Monday, January 10, 2011

How to make migration a win-win-win strategy?

By ensuring that the whole initiation has

  • a sustainable migration management system that takes into account the interests of the various stakeholders involved;
  • a clear identification and articulation of objectives and interests in migration by key stakeholders, based on a common conceptual framework for migration and development:
  • regional and bilateral coordination mechanisms to balance these (potentially divergent) objectives and to reach compromise under labor agreements and policies; and
  • effective, evidence-based polices, and public and private sector interventions to achieve the objectives that are known and applied at the levels of sending, receiving, returning, and circulating.

Here is more by Holzmann and Pouget (2010). Quite a mouthful of recommendations! Win-win-win scenario is for labor, migrant’s country, and host country.

Is aid (development) THE problem in Nepal?

Jeremy Rappley thinks that aid/donors is the problem in Nepal’s development. He criticizes the aid industry for distorting Nepal’s development path by imposing their own models that have failed to produce tangible outcomes. He is critical of the development activities carried out in Nepal since the first development donor (apart from India and colonial Britain), i.e. USAID arrived here.

It is a very stimulating piece. I largely agree with his socio-political analysis. But, regarding econ, he’s got some explaining to do.

But, as with the earlier fall of the Ranas, Nepal’s own vision of its future – inclusion, democracy, equity – was quickly overtaken by international donor demands. By the late 1990s, Nepal’s own vision had all but been turned almost completely around: An exclusive focus on efficiency, cost-effectiveness and a consumer logic. In fact, from ‘citizen to consumer’ characterize rather well the two decades since Janaandolan. Again, consider education. The National Education Commission (1990-1992) inaugurated in the wake of Janaandolan stated that the goal was to create an educational system “consistent with the human rights enshrined in the constitution and the democratic values and norms as well as social justice.”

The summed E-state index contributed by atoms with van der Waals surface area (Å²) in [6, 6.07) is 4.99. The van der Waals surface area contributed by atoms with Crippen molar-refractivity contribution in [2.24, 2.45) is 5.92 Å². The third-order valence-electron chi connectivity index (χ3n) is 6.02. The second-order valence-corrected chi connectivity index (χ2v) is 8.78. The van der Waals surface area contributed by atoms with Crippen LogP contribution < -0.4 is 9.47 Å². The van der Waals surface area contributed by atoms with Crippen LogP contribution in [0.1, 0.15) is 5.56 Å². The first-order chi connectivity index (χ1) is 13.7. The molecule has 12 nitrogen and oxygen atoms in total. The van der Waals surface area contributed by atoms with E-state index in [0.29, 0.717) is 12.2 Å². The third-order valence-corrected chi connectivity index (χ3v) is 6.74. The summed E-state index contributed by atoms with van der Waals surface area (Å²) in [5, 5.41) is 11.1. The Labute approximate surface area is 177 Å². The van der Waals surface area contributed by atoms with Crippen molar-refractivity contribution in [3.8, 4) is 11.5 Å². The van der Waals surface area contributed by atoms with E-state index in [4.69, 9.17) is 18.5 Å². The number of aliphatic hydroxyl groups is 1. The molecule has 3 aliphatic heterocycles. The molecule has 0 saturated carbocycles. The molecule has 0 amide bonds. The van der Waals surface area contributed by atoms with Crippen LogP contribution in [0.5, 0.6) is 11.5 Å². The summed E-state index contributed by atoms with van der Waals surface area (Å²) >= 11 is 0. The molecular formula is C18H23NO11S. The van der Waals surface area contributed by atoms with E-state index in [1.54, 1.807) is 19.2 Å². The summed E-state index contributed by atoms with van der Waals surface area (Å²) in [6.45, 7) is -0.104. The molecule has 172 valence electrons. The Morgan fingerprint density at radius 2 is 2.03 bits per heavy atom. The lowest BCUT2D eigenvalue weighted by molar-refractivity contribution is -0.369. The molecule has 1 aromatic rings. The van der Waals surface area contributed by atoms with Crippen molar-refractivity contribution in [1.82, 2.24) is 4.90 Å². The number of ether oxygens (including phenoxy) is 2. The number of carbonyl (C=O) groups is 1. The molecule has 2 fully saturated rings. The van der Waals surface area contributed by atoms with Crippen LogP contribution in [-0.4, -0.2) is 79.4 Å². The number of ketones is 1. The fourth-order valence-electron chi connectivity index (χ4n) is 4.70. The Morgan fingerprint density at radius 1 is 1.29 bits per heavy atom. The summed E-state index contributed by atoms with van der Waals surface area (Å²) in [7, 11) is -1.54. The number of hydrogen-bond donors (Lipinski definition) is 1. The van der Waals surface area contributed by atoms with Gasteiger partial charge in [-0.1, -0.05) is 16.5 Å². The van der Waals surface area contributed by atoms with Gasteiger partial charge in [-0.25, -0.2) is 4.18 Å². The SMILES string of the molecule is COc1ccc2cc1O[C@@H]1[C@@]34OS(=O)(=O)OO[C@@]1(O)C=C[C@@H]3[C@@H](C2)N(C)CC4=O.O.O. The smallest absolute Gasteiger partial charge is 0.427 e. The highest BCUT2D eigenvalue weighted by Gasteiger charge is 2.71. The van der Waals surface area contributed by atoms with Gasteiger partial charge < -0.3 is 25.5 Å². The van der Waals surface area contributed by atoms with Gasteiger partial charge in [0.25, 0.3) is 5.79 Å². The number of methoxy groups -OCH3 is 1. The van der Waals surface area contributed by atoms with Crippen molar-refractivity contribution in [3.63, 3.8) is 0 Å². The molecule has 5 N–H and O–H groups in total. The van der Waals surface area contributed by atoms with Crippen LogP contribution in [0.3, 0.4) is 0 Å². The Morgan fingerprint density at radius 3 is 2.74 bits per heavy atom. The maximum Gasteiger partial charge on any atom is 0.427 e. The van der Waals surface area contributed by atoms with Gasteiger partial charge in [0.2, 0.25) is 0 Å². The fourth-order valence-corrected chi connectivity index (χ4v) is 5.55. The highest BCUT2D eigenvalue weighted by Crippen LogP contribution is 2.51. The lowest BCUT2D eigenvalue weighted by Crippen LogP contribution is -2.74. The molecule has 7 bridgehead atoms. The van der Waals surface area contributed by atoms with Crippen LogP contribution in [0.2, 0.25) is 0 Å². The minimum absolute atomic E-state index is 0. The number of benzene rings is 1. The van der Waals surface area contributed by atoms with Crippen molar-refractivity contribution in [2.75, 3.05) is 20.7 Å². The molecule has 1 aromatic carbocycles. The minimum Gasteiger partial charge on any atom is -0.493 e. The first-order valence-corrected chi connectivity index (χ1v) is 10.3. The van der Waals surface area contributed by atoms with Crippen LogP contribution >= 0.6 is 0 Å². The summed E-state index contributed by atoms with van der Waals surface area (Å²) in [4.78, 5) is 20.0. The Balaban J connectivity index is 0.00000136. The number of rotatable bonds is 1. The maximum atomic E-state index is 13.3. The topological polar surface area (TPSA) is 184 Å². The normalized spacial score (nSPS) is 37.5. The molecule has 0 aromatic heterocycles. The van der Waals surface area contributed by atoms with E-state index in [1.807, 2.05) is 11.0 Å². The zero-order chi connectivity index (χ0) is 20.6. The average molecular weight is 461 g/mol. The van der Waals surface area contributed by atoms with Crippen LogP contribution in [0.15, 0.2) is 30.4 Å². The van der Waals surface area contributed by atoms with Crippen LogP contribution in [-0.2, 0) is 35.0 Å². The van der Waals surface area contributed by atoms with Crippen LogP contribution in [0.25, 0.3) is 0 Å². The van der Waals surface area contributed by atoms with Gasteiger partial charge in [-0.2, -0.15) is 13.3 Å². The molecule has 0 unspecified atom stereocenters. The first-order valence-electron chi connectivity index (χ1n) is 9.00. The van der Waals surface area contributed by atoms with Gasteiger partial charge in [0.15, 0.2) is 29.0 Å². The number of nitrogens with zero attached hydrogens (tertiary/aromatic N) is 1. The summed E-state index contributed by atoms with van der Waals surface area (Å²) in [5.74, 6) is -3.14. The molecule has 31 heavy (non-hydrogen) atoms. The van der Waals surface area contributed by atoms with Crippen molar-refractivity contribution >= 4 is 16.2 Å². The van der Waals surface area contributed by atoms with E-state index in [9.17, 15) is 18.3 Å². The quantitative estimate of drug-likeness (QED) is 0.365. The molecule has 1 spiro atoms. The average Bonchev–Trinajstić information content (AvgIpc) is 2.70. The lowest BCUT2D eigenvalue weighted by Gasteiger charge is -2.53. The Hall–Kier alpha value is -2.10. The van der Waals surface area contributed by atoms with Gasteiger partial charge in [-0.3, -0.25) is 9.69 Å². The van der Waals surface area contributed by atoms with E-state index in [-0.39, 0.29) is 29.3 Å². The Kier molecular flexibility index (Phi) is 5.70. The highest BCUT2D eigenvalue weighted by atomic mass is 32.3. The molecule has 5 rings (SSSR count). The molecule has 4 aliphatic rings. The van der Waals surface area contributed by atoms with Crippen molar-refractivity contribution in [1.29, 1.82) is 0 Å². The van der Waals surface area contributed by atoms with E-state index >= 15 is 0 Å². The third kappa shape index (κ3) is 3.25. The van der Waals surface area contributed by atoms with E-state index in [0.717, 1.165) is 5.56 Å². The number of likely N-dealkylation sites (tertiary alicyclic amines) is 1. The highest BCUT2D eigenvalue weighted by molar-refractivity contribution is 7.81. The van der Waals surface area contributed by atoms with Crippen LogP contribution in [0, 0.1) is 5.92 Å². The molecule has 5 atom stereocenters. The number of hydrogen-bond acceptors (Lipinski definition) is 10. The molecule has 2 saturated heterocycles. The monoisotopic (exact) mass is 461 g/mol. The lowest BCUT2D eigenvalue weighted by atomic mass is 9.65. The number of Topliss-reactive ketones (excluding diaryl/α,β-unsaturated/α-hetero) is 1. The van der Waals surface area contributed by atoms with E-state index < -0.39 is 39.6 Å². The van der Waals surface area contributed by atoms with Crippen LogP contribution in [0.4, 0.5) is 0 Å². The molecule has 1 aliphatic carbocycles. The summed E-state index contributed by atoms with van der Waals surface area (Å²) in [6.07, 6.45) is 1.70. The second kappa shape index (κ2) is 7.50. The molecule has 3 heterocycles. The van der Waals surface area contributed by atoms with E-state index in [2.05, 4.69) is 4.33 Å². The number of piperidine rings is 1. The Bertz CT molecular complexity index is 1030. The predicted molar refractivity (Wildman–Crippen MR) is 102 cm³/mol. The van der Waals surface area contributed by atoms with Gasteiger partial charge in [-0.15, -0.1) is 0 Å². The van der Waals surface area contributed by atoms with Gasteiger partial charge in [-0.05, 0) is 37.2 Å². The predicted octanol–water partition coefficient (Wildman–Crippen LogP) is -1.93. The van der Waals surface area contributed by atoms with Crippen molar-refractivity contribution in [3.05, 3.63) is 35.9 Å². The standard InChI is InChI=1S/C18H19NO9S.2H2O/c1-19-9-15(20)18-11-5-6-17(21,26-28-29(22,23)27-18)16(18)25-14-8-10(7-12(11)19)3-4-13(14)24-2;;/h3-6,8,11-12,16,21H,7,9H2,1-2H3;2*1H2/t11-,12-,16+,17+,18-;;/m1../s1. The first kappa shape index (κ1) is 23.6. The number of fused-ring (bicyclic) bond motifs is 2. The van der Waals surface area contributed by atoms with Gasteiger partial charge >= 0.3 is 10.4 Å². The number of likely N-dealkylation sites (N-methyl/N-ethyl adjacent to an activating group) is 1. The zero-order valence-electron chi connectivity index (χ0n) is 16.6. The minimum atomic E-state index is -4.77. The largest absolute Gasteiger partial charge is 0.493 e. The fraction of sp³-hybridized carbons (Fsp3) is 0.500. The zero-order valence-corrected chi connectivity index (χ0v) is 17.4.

Ten years later, the main themes are decentralization and private schools – the exact same policies we see the donors promoting in every other country of the world. It is little wonder then that it has brought to Nepal the exact same results: A massive spike in inequality, growing exclusion along class lines and the breakdown of democracy.

[…] Loading-shedding has increased, fuel shortages, garbage piling up in the streets, traffic, pollution, and dance bars offering poor Nepali girls to rich Indian tourists. Considering what Kathmandu looked like 50 years ago, what will it look like 50 years in the future? And this is just Kathmandu, where most people still believe in ‘development’.

[…] Venture beyond the rim of the valley and that is where the real future of Nepal lies. It is here that the vast majority of the ‘twice-passed-by’ people live and they are losing patience. Fast. The genius of bikas is that it promised that inequalities would be lessened over time. This was true both within the country and across the world: Poor people were told by donors and local elites to wait patiently, do the right thing, and they would ‘catch-up’. Being twice-passed-by, however, has created a disbelief in ‘development’.

However, his claim that donor’s development agendas and funding resulted in “a massive spike in inequality, growing exclusion along class lines and the breakdown of democracy” does not hold much ground in terms of evidence. The efforts of donors might not have produced the desired outcomes, but this does not mean that the involvement of donors has led to massive spike inequality, exclusion and breakdown of democracy. First, inequality (measured by Gini coefficient) tends to rise, to some extent, with income per capita (remember Kuznets curve?) and it has got little to do with donors’ development agenda. Second, the claim that growing exclusion along class lines being engendered by aid/donors is dubious. Third, donors’ development agendas might have favored some political regimes, but I don’t think there is evidence that it has directly led to a breakdown of democracy in Nepal.